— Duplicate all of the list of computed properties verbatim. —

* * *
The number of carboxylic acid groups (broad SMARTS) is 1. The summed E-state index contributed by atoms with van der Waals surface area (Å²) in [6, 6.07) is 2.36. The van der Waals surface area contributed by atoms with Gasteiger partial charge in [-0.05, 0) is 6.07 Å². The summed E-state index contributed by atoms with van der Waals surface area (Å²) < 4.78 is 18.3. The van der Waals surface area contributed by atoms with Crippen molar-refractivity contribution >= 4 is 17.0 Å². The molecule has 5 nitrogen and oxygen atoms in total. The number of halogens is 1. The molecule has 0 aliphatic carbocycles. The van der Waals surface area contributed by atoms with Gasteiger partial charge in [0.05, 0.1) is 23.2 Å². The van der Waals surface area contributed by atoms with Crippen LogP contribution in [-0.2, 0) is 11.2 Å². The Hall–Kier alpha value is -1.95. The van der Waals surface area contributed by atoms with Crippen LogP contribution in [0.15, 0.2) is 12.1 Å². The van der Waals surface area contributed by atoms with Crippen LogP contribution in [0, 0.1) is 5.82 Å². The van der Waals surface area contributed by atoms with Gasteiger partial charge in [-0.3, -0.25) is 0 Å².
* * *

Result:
The number of carboxylic acid groups (broad SMARTS) is 1. The summed E-state index contributed by atoms with van der Waals surface area (Å²) in [6, 6.07) is 2.36. The van der Waals surface area contributed by atoms with Gasteiger partial charge in [-0.05, 0) is 6.07 Å². The summed E-state index contributed by atoms with van der Waals surface area (Å²) < 4.78 is 18.3. The van der Waals surface area contributed by atoms with Crippen molar-refractivity contribution >= 4 is 17.0 Å². The molecule has 5 nitrogen and oxygen atoms in total. The number of halogens is 1. The molecule has 0 aliphatic carbocycles. The van der Waals surface area contributed by atoms with Gasteiger partial charge in [0.05, 0.1) is 23.2 Å². The van der Waals surface area contributed by atoms with Crippen LogP contribution in [-0.2, 0) is 11.2 Å². The Hall–Kier alpha value is -1.95. The van der Waals surface area contributed by atoms with Crippen LogP contribution in [0.15, 0.2) is 12.1 Å². The van der Waals surface area contributed by atoms with Crippen LogP contribution in [0, 0.1) is 5.82 Å². The van der Waals surface area contributed by atoms with Gasteiger partial charge in [-0.3, -0.25) is 0 Å².